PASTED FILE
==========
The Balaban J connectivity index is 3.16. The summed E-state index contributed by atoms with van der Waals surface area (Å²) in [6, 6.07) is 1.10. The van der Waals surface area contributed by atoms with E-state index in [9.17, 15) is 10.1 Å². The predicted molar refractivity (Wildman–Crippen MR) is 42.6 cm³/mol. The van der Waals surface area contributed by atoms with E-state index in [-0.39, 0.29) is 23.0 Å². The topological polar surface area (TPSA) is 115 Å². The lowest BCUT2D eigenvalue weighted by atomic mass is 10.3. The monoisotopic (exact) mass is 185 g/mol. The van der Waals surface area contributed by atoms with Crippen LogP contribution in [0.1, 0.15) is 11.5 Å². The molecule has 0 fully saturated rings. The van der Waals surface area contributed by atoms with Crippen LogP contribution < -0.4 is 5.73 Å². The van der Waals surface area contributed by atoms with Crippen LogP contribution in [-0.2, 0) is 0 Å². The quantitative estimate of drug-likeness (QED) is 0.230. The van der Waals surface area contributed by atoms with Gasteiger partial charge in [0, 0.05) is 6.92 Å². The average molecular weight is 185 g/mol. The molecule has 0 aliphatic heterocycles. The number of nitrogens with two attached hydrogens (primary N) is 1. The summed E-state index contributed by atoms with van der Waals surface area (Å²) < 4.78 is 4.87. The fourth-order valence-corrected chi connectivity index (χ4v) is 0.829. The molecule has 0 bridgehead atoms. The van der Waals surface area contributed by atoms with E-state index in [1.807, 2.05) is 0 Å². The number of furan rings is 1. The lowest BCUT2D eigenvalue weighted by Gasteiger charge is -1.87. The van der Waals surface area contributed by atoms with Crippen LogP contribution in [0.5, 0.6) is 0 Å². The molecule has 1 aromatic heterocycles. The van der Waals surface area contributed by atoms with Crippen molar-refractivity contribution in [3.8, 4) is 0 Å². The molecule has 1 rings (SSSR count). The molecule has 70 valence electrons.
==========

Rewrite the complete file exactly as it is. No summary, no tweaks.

The Balaban J connectivity index is 3.16. The summed E-state index contributed by atoms with van der Waals surface area (Å²) in [6, 6.07) is 1.10. The van der Waals surface area contributed by atoms with E-state index in [9.17, 15) is 10.1 Å². The predicted molar refractivity (Wildman–Crippen MR) is 42.6 cm³/mol. The van der Waals surface area contributed by atoms with E-state index in [-0.39, 0.29) is 23.0 Å². The topological polar surface area (TPSA) is 115 Å². The lowest BCUT2D eigenvalue weighted by atomic mass is 10.3. The monoisotopic (exact) mass is 185 g/mol. The van der Waals surface area contributed by atoms with Crippen LogP contribution in [0.1, 0.15) is 11.5 Å². The molecule has 0 fully saturated rings. The van der Waals surface area contributed by atoms with Crippen LogP contribution < -0.4 is 5.73 Å². The van der Waals surface area contributed by atoms with Crippen LogP contribution in [-0.2, 0) is 0 Å². The quantitative estimate of drug-likeness (QED) is 0.230. The van der Waals surface area contributed by atoms with Gasteiger partial charge in [0, 0.05) is 6.92 Å². The average molecular weight is 185 g/mol. The molecule has 0 aliphatic heterocycles. The number of nitrogens with two attached hydrogens (primary N) is 1. The summed E-state index contributed by atoms with van der Waals surface area (Å²) < 4.78 is 4.87. The fourth-order valence-corrected chi connectivity index (χ4v) is 0.829. The molecule has 0 bridgehead atoms. The van der Waals surface area contributed by atoms with E-state index in [1.807, 2.05) is 0 Å². The number of furan rings is 1. The lowest BCUT2D eigenvalue weighted by Gasteiger charge is -1.87. The van der Waals surface area contributed by atoms with Crippen LogP contribution in [0.5, 0.6) is 0 Å². The molecule has 1 aromatic heterocycles. The van der Waals surface area contributed by atoms with Crippen molar-refractivity contribution in [3.8, 4) is 0 Å². The molecule has 1 rings (SSSR count). The molecule has 70 valence electrons.